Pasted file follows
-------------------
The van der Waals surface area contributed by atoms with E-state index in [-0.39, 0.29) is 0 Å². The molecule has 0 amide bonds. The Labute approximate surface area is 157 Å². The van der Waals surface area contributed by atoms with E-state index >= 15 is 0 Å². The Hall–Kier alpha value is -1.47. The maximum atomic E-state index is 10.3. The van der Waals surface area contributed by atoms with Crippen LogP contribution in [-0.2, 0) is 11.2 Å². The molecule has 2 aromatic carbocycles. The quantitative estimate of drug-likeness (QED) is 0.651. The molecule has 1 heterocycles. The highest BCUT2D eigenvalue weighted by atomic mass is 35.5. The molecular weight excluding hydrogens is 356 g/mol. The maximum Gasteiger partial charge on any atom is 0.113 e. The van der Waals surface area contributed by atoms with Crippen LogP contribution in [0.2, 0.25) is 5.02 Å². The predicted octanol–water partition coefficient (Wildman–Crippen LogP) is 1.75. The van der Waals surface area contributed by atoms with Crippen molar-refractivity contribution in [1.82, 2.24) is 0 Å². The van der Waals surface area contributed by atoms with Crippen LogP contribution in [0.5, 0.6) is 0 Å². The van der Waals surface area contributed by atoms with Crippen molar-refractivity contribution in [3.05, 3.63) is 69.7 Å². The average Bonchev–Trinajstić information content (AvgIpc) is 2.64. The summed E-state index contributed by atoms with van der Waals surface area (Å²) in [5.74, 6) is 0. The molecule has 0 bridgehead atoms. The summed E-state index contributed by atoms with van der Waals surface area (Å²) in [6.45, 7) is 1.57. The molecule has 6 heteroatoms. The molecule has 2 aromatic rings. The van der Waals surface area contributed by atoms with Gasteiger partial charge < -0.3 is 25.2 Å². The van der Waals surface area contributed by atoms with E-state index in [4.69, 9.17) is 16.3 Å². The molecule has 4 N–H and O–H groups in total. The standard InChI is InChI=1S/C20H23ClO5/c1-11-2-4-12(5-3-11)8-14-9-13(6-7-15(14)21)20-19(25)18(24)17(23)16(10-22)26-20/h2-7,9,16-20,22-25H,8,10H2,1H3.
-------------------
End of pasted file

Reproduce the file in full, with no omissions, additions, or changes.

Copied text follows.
The van der Waals surface area contributed by atoms with E-state index in [-0.39, 0.29) is 0 Å². The molecule has 0 amide bonds. The Labute approximate surface area is 157 Å². The van der Waals surface area contributed by atoms with E-state index >= 15 is 0 Å². The Hall–Kier alpha value is -1.47. The maximum atomic E-state index is 10.3. The van der Waals surface area contributed by atoms with Crippen LogP contribution in [-0.2, 0) is 11.2 Å². The molecule has 2 aromatic carbocycles. The quantitative estimate of drug-likeness (QED) is 0.651. The molecule has 1 heterocycles. The highest BCUT2D eigenvalue weighted by atomic mass is 35.5. The molecular weight excluding hydrogens is 356 g/mol. The maximum Gasteiger partial charge on any atom is 0.113 e. The van der Waals surface area contributed by atoms with Crippen LogP contribution in [0.2, 0.25) is 5.02 Å². The predicted octanol–water partition coefficient (Wildman–Crippen LogP) is 1.75. The van der Waals surface area contributed by atoms with Crippen molar-refractivity contribution in [1.82, 2.24) is 0 Å². The van der Waals surface area contributed by atoms with Crippen LogP contribution in [0.5, 0.6) is 0 Å². The van der Waals surface area contributed by atoms with Crippen molar-refractivity contribution in [3.05, 3.63) is 69.7 Å². The average Bonchev–Trinajstić information content (AvgIpc) is 2.64. The summed E-state index contributed by atoms with van der Waals surface area (Å²) in [5.74, 6) is 0. The molecule has 0 bridgehead atoms. The summed E-state index contributed by atoms with van der Waals surface area (Å²) in [6.45, 7) is 1.57. The molecule has 6 heteroatoms. The molecule has 2 aromatic rings. The van der Waals surface area contributed by atoms with Gasteiger partial charge < -0.3 is 25.2 Å². The van der Waals surface area contributed by atoms with E-state index in [4.69, 9.17) is 16.3 Å². The molecule has 4 N–H and O–H groups in total. The standard InChI is InChI=1S/C20H23ClO5/c1-11-2-4-12(5-3-11)8-14-9-13(6-7-15(14)21)20-19(25)18(24)17(23)16(10-22)26-20/h2-7,9,16-20,22-25H,8,10H2,1H3.